Growing up Digital
these interventions would give children and young adults resilience, information and power, and hence open up the internet to them as a place where they can be citizens not just users, creative but not addicted, open yet not vulnerable to having their personal information captured and monetised by companies
The internet is an extraordinary force for good but it is not designed with children in mind. Yet one third of internet users are under the age of 18 and the part it plays in their lives continues to grow: among 3-4 year olds, in the last year, time online increased from 6 hours 48 minutes to 8 hours 18 minutes a week, and 12-15 year olds now spend over 20 hours a week online.
Despite good progress made by government and industry together through the UK Council for Child Internet Safety (UKCCIS) on issues such as parental control filters and age verification, much more needs to be done to create a supportive digital environment for children and young people. At the moment, children are not being equipped with adequate skills to negotiate their lives online. Offline, adults aim not just to ‘educate’ children as they grow up, but to help them develop resilience and the ability to interact critically with the world; recognising that without these ‘softer’ skills, they cannot grow up as agents of their own lives.
Growing Up Digital video Summary for young people
Having considered how well children are prepared to engage with the internet, with a group of technology, legal and policy experts, the Children’s Commissioner believes it is time for a step change in how we prepare children for digital life. She is calling for three interventions from government: the creation of a digital citizenship programme, to be compulsory in every school from 4 – 14; implementation of the intent of the General Data Protection Regulation, by introducing simplified Terms and Conditions for digital services offered to children; and a new Children’s Digital Ombudsman to mediate between under 18s and social media companies.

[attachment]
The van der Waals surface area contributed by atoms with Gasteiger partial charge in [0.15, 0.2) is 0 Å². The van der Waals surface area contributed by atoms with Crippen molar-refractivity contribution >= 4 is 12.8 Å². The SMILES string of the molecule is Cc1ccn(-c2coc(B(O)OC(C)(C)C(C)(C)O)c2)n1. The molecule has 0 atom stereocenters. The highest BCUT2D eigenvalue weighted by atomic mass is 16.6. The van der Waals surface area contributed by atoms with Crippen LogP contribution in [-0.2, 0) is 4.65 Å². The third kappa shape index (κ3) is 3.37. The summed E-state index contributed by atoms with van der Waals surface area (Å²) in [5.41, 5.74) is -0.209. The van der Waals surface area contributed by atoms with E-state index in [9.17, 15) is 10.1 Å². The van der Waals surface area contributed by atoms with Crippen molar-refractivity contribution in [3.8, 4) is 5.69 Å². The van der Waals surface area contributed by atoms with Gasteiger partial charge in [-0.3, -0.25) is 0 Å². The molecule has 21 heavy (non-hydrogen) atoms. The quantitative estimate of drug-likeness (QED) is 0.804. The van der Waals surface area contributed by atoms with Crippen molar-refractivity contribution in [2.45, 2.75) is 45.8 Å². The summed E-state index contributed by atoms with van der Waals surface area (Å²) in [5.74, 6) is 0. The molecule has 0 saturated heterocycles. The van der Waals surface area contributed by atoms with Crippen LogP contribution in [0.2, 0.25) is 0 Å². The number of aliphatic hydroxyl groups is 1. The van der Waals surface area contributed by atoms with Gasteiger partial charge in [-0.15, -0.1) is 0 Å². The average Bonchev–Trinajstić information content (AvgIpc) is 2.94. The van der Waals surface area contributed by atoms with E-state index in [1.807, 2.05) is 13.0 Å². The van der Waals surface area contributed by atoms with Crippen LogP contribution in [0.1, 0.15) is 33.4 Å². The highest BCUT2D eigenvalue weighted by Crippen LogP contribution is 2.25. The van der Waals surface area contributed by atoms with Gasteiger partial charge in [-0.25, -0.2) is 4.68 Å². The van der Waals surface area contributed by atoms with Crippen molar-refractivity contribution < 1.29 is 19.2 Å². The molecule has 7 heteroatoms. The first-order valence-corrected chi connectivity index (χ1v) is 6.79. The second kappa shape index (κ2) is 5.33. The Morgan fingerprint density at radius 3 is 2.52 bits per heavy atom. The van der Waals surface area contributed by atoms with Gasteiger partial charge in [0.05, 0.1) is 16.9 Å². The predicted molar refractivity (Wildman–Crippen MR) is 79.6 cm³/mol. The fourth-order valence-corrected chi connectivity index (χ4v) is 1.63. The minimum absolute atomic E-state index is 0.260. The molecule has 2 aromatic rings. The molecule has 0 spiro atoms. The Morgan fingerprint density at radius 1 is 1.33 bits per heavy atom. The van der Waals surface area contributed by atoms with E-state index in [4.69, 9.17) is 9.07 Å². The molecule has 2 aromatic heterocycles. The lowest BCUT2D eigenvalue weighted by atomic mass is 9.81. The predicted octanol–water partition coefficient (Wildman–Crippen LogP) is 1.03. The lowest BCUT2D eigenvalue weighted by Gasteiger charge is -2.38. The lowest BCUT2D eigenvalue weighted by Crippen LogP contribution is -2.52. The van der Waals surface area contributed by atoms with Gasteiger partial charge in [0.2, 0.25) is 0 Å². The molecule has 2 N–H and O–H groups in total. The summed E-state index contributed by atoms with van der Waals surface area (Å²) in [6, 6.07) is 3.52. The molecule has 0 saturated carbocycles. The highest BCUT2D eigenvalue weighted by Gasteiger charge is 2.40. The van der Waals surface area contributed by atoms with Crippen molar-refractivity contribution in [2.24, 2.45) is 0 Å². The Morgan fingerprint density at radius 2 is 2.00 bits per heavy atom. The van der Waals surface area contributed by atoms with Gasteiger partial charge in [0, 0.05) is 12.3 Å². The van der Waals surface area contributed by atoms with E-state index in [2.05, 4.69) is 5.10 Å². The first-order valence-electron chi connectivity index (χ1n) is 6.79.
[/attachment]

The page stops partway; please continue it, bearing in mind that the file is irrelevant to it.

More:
Together these interventions would give children and young adults resilience, information and power, and hence open up the internet to them as a place where they can be citizens not just users, creative but not addicted, open yet not vulnerable to having their personal information captured and monetised by companies. The rights enjoyed by children offline must be extended online. While the US, Australia, the EU and even the UK have made small steps toward better protecting children’s rights online, the scale at which these rights are still routinely ignored is eye-watering. Without these interventions, the Children’s Commissioner believes that we are failing in our fundamental responsibility as adults to give children the tools to be agents of their own lives.
 Livingstone, S., Carr, J. and Byrne, J. (2016). One in Three: Internet Governance and Children’s Rights. Innocenti Discussion Paper No.2016-01, UNICEF Office of Research, Florence. Page 15
 Ofcom (2016). Children and parents: media use and attitudes report, Ofcom, London. Page 47, Figure 17
“Many children recognize the symptoms of internet addiction, including losing contact with reality, losing interest in activities, headaches, eye problems, sleep problems, and losing friends.” EU Kids Online (2014) accessed via http://eprints.lse.ac.uk/60512/1/EU%20Kids%20onlinie%20III%20.pdf (Dec 2016). Page 21